Thompson, Akaka and Durbin Introduce Legislation to Strengthen America’s National Security Workforce

Washington, DC – Governmental Affairs Committee Ranking Member Fred Thompson (R-TN) joined Senators Daniel Akaka (D-HI) and Richard Durbin (D-IL) today in introducing two bills detailing a comprehensive strategy to deal with both short and long-term deficiencies in the natural security workforce. The Homeland Security Federal Workforce Act and the Homeland Security Education Act seek to address specific problems in the federal government’s ability to recruit and retain national security professionals.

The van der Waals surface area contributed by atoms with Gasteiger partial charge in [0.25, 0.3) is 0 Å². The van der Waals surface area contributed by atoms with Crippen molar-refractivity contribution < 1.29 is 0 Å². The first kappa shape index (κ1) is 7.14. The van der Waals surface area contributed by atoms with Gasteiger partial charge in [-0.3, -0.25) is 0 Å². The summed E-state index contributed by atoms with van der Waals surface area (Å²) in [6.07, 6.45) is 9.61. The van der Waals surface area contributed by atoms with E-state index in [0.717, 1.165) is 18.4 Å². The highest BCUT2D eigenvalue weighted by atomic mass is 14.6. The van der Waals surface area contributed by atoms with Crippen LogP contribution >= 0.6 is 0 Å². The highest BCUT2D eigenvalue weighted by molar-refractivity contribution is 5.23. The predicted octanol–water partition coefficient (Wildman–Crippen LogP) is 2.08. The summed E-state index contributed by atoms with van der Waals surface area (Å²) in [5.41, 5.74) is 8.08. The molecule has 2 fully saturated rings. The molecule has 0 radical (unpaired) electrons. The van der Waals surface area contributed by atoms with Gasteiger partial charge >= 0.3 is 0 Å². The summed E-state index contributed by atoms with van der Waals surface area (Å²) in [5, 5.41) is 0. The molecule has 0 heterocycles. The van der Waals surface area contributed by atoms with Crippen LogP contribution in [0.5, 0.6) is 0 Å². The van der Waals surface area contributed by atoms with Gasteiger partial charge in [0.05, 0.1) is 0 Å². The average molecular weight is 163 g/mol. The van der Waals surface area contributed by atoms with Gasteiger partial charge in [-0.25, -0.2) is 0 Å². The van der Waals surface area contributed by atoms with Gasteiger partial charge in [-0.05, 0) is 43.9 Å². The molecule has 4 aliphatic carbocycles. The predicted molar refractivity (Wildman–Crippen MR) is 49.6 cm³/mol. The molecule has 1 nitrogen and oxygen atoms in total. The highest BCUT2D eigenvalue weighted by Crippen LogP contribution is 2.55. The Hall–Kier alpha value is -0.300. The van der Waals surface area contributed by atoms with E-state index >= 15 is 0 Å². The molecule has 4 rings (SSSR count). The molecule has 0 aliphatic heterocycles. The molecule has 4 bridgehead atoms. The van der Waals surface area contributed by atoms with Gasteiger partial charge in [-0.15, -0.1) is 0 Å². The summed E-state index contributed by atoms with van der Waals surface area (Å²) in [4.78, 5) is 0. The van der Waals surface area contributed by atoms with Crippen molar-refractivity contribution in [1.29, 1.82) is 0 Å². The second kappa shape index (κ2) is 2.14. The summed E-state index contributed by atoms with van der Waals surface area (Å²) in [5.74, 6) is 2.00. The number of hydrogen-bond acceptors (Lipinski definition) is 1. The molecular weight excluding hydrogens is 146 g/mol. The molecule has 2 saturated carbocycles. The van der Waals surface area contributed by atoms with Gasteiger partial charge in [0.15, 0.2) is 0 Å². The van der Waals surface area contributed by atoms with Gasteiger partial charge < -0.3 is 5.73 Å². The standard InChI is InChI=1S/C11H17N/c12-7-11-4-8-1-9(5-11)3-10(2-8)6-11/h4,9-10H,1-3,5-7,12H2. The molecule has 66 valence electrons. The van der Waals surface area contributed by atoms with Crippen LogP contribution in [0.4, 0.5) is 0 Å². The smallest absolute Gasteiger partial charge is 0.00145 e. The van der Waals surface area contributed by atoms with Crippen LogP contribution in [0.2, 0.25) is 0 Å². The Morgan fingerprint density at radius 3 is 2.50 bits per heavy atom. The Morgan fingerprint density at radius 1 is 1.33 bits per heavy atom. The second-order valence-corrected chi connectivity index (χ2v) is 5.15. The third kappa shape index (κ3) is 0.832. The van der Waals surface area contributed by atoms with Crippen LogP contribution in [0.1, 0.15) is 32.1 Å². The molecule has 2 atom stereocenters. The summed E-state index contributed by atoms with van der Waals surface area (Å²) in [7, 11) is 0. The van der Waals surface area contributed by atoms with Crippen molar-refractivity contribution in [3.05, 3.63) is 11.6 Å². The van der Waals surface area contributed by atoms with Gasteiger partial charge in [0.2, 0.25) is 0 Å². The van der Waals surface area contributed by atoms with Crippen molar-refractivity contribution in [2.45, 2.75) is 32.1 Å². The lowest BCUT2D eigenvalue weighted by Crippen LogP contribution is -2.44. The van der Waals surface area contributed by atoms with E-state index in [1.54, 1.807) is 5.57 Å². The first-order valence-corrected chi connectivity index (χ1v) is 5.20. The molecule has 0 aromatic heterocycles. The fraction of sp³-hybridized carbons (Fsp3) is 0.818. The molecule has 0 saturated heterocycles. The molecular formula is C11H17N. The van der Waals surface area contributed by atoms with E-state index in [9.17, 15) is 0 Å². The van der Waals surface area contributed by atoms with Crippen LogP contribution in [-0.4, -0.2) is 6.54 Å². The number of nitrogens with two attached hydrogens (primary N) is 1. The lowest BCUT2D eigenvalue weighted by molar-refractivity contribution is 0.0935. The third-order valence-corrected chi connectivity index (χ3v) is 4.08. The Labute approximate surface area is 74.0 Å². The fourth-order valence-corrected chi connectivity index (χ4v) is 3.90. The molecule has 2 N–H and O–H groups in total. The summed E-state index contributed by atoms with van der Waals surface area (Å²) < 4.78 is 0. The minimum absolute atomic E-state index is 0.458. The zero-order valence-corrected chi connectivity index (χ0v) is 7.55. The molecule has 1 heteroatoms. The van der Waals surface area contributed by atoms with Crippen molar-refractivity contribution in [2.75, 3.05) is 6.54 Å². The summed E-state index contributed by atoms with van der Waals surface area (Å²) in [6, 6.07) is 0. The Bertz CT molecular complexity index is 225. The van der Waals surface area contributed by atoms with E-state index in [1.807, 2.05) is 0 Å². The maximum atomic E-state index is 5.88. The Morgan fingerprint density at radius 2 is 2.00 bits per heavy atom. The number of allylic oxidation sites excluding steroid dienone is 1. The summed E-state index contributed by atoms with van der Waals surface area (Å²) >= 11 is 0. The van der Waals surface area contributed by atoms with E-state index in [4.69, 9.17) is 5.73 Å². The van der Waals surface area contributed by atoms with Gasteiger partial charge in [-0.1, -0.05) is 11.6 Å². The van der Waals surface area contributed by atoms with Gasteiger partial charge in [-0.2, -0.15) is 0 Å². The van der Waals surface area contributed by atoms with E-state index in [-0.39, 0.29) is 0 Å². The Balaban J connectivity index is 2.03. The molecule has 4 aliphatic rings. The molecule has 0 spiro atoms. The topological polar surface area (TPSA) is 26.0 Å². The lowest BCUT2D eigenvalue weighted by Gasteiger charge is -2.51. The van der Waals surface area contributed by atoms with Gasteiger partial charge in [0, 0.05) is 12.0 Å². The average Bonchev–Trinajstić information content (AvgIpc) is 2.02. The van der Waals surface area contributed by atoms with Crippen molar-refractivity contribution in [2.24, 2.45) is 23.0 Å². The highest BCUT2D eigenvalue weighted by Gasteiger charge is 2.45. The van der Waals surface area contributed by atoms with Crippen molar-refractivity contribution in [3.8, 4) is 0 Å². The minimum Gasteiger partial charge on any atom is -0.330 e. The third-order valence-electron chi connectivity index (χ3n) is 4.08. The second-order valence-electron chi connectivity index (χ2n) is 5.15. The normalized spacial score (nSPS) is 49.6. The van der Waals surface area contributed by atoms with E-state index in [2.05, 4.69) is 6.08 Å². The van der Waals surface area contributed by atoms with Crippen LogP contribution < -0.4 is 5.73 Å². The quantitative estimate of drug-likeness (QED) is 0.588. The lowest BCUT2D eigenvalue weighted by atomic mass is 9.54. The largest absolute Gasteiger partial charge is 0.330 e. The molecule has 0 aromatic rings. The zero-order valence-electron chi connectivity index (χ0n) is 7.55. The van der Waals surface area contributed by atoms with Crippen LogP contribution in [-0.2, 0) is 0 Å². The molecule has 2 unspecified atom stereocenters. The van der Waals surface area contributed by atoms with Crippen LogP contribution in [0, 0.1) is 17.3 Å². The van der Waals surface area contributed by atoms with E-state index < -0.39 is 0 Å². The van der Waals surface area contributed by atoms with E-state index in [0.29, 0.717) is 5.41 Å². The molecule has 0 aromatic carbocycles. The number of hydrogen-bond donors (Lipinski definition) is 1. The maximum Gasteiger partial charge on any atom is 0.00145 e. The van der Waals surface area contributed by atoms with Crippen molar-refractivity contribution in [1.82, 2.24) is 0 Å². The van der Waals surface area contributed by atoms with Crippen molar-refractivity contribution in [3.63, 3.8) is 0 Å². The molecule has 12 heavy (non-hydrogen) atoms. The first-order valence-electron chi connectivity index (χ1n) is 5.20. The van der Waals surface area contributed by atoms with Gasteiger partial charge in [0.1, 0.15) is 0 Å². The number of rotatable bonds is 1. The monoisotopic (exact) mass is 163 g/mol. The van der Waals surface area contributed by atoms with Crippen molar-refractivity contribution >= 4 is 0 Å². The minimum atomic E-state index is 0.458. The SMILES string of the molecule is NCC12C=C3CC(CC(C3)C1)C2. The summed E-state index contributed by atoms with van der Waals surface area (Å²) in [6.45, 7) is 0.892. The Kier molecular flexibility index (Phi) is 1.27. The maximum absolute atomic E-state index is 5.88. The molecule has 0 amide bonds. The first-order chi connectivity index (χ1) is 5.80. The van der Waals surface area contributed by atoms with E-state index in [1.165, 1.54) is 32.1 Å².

“We have to make sure federal agencies have the talent on hand to do the thousand daily tasks that don’t make the news but make us safer each and every day,” said Senator Thompson. “These bills help the federal government get – and keep – that talent.” The Homeland Security Federal Workforce Act requires a strategic plan that assesses the status of the federal government’s national security workforce and requires the integration of performance plans for the national security workforce into plans required by the Government Performance and Results Act. In addition, the bill provides loan forgiveness, fellowships and employee exchange programs in support of the federal national security workforce. The Homeland Security Education Act strengthens federal support of educational programs — especially in math, science, and certain languages — deemed important to the national security workforce. The bills are the product of many of the recommendations made by the Hart / Rudman Commission on National Security in the 21st Century released earlier this year. The Commission said in its most recent report, “The maintenance of American power in the world depends on the quality of U.S. government personnel, civil and military, at all levels. We must take immediate action in the personnel area to ensure that the United States can meet future challenges. Senator Thompson added, “Employing the best possible federal workforce is a matter of national security. The federal government’s workforce crisis is real and will remain unless we begin to think strategically about what our needs are and then match our most skilled people with opportunities for development and incentives to stay.” Experts have warned that the federal government faces immense challenges with its workforce, specifically citing the length of the hiring process, inability to retain employees, and an unprecedented increase in the percentage of retirements. Summaries of the two bills are attached. ### “Homeland Security Federal Workforce Act” Title I: Expands the loan forgiveness program for federal employees in areas of national security. Allows Departments of Defense, State, Energy, and Justice as well as the Central Intelligence Agency, Federal Emergency Management Agency, and the National Security Agency to repay up to $10,000 per year (up to a lifetime limit of $80,000) for individuals who have educational debt. In exchange, they enter into employment agreements for at least 3 years. Title II: Creates fellowships for graduate students to enter federal service at national security-type agencies. The same agencies outlined in Title I above could offer fellowships to graduate students of mathematics, science, engineering, or a foreign language; in return for this assistance, recipients would agree to work for the sponsoring agency for a period of at least 3 years. There is a twenty percent set-aside of these fellowships for current federal employees. Title III: Establishes the National Security Service Corps, which allows federal national security agencies to conduct exchange programs for mid-level employees. The Corps is envisioned to be a professionally rewarding opportunity that also has clear benefits for parent agencies. The National Security Service Board, consisting of representatives of the member agencies as well as the Office of Personnel Management, will outline the specifics of the Corps. Title IV: Requires agencies to address human capital needs, particularly those that relate to national security, in their strategic plans, performance plans, and performance reports. “Homeland Security Education Act” Title I: Subsidizes loan interest for persons who obtain undergraduate degrees in mathematics, science, or a foreign language. As long as they remain in repayment status and not in default, the Federal Government assumes the interest payments on their educational loans. Title II: Directs the National Science Foundation to provide grants to elementary and secondary schools to build or expand their math and science curricula and to study the coordination of such efforts with those of the Department of Education. The Title also encourages private sector involvement through the donation of technology tools and establishment of internship and mentoring opportunities for math and science students. Title III: Promotes foreign language education by developing grant programs for all educational levels (elementary school through university). University level programs include math and science studies that are taught in conjunction with, or are conducted entirely in, a foreign language. The bill also authorizes a National Flagship Language Initiative, which awards grants to universities producing graduates in critical language areas.